The David C. Driskell Center for the Study of the Visual Arts and Culture of African Americans and the African Diaspora organized the Living Legacy National Speaking Tour to present, celebrate, and document the achievements and legacy of its founder, David C. Driskell (b. 1931). This tour, a series of conversations between Driskell and Curlee R. Holton, highlights his contributions as an artist, scholar, and cultural historian and the contributions of African American artists to the country’s artistic heritage. Driskell has lived through and witnessed firsthand the dynamic historic changes that define America’s contemporary cultural landscape. In addition to Driskell’s singular accomplishments, he is a gifted and inspiring speaker whose personal narrative brings with it an intimate and powerful voice. The National Gallery of Art provided a Washington, DC, venue for the national tour on September 22, 2019.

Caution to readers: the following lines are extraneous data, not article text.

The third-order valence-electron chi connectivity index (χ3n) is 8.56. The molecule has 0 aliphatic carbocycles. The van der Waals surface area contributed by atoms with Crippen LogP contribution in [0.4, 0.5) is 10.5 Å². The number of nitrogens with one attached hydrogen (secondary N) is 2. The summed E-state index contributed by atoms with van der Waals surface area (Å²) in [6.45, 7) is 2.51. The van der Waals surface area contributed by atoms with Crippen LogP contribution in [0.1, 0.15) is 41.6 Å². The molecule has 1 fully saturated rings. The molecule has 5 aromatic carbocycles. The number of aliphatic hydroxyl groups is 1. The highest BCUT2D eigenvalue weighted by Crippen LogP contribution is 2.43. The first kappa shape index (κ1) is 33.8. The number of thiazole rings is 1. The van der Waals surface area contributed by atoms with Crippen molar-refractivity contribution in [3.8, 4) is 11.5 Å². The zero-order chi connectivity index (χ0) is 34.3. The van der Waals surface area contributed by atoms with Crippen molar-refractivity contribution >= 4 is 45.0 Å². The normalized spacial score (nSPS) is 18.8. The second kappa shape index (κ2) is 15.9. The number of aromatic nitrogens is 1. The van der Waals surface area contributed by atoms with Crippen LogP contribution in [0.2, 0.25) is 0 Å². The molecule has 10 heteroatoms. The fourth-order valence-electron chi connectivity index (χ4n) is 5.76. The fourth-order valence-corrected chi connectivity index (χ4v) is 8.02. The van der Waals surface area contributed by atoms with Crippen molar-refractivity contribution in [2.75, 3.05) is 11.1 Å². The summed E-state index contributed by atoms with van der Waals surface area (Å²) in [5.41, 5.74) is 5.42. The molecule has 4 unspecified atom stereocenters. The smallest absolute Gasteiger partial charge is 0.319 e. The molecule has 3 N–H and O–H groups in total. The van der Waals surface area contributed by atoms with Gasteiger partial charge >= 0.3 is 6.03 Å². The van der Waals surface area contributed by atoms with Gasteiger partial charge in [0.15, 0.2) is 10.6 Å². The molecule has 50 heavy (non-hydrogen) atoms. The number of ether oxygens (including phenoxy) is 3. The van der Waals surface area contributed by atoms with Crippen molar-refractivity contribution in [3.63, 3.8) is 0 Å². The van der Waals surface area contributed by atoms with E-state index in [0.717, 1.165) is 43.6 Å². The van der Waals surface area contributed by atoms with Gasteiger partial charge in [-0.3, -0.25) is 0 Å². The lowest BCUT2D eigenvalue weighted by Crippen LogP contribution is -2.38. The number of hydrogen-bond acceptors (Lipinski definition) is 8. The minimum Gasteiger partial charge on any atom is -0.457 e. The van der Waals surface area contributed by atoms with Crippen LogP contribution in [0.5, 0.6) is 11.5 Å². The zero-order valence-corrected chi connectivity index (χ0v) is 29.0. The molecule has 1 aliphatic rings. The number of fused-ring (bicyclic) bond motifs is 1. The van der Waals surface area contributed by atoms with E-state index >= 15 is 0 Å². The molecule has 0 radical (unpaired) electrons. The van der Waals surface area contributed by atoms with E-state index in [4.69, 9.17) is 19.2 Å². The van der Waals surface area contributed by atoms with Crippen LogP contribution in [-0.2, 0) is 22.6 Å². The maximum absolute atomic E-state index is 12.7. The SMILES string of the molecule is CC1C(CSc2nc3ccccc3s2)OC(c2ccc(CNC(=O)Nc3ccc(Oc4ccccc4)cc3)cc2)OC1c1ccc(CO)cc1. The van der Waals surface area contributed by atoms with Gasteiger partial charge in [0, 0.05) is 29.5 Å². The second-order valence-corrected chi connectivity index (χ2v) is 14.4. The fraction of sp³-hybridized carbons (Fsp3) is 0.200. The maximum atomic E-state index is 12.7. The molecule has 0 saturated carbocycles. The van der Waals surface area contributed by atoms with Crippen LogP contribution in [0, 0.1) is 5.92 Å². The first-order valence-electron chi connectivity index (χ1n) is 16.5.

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David C. Driskell, artist, curator, and Distinguished University Professor of Art, Emeritus, University of Maryland at College Park. Archibald Motley Jr.’s paintings of African American subjects underwent drastic changes in style and reception during the artist’s long lifetime. After including Motley’s paintings in his Two Centuries of Black American Art exhibition at the Los Angeles County Museum of Art in 1976, David Driskell visited Motley at his home in 1979 and 1980. Speaking at the second annual John Wilmerding Symposium on American Art, held on March 23, 2018, at the National Gallery of Art, David Driskell presents his recollections of those conversations as well as other impressions of Motley’s work formed during Driskell’s career as an art historian and curator. The John Wilmerding Symposium on American Art is made possible by a grant from the Walton Family Foundation.